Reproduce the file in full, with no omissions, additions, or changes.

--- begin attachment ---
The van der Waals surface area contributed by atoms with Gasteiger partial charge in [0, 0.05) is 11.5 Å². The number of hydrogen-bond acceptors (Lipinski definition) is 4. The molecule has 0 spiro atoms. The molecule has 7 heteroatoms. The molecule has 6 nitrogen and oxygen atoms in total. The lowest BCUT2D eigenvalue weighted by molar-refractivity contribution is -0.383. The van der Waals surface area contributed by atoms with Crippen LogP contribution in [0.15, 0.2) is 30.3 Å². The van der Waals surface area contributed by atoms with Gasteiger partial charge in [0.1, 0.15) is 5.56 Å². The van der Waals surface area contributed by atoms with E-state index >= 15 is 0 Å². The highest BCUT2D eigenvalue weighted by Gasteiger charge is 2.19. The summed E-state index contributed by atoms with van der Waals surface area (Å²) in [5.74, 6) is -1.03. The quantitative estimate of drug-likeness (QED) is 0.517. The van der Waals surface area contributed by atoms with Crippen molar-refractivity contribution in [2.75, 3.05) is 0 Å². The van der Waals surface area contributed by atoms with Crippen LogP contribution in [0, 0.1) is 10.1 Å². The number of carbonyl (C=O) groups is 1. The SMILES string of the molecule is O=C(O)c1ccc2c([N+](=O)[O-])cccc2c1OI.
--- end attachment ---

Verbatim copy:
The van der Waals surface area contributed by atoms with Gasteiger partial charge in [0, 0.05) is 11.5 Å². The number of hydrogen-bond acceptors (Lipinski definition) is 4. The molecule has 0 spiro atoms. The molecule has 7 heteroatoms. The molecule has 6 nitrogen and oxygen atoms in total. The lowest BCUT2D eigenvalue weighted by molar-refractivity contribution is -0.383. The van der Waals surface area contributed by atoms with Crippen LogP contribution in [0.15, 0.2) is 30.3 Å². The van der Waals surface area contributed by atoms with Gasteiger partial charge in [0.1, 0.15) is 5.56 Å². The van der Waals surface area contributed by atoms with E-state index >= 15 is 0 Å². The highest BCUT2D eigenvalue weighted by Gasteiger charge is 2.19. The summed E-state index contributed by atoms with van der Waals surface area (Å²) in [5.74, 6) is -1.03. The quantitative estimate of drug-likeness (QED) is 0.517. The van der Waals surface area contributed by atoms with Crippen molar-refractivity contribution in [2.75, 3.05) is 0 Å². The van der Waals surface area contributed by atoms with Crippen LogP contribution in [0, 0.1) is 10.1 Å². The number of carbonyl (C=O) groups is 1. The SMILES string of the molecule is O=C(O)c1ccc2c([N+](=O)[O-])cccc2c1OI.